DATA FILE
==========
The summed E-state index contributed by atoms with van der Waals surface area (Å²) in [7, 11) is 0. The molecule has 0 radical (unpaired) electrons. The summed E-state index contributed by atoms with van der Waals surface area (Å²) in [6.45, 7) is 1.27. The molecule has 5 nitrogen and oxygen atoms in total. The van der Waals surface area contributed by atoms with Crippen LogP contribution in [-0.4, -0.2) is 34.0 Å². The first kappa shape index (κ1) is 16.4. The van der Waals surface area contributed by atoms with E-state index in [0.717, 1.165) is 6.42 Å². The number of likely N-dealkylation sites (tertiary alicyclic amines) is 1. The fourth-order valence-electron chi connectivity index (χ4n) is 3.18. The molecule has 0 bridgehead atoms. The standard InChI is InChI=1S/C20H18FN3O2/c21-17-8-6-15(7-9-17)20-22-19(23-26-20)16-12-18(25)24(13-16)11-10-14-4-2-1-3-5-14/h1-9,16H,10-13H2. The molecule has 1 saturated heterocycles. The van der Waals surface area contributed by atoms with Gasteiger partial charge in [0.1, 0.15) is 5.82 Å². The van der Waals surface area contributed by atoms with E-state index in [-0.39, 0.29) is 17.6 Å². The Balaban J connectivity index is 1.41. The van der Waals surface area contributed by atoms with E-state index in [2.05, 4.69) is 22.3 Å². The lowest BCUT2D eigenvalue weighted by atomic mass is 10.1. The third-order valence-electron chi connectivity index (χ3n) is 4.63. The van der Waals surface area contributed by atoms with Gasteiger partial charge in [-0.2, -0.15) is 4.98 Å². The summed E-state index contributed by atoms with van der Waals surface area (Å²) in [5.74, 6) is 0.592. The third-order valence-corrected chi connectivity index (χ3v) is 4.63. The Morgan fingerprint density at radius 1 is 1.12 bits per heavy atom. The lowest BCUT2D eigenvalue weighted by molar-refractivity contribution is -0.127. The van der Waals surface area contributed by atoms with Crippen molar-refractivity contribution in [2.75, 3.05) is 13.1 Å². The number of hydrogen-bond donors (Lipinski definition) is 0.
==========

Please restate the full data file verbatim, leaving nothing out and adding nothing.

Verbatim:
The summed E-state index contributed by atoms with van der Waals surface area (Å²) in [7, 11) is 0. The molecule has 0 radical (unpaired) electrons. The summed E-state index contributed by atoms with van der Waals surface area (Å²) in [6.45, 7) is 1.27. The molecule has 5 nitrogen and oxygen atoms in total. The van der Waals surface area contributed by atoms with Crippen LogP contribution in [-0.4, -0.2) is 34.0 Å². The first kappa shape index (κ1) is 16.4. The van der Waals surface area contributed by atoms with E-state index in [0.717, 1.165) is 6.42 Å². The number of likely N-dealkylation sites (tertiary alicyclic amines) is 1. The fourth-order valence-electron chi connectivity index (χ4n) is 3.18. The molecule has 0 bridgehead atoms. The standard InChI is InChI=1S/C20H18FN3O2/c21-17-8-6-15(7-9-17)20-22-19(23-26-20)16-12-18(25)24(13-16)11-10-14-4-2-1-3-5-14/h1-9,16H,10-13H2. The molecule has 1 saturated heterocycles. The van der Waals surface area contributed by atoms with Gasteiger partial charge in [0.1, 0.15) is 5.82 Å². The van der Waals surface area contributed by atoms with E-state index in [-0.39, 0.29) is 17.6 Å². The Balaban J connectivity index is 1.41. The van der Waals surface area contributed by atoms with E-state index in [2.05, 4.69) is 22.3 Å². The lowest BCUT2D eigenvalue weighted by atomic mass is 10.1. The third-order valence-electron chi connectivity index (χ3n) is 4.63. The van der Waals surface area contributed by atoms with Gasteiger partial charge in [-0.2, -0.15) is 4.98 Å². The summed E-state index contributed by atoms with van der Waals surface area (Å²) in [5.74, 6) is 0.592. The third-order valence-corrected chi connectivity index (χ3v) is 4.63. The Morgan fingerprint density at radius 1 is 1.12 bits per heavy atom. The lowest BCUT2D eigenvalue weighted by molar-refractivity contribution is -0.127. The van der Waals surface area contributed by atoms with Crippen molar-refractivity contribution in [2.75, 3.05) is 13.1 Å². The number of hydrogen-bond donors (Lipinski definition) is 0.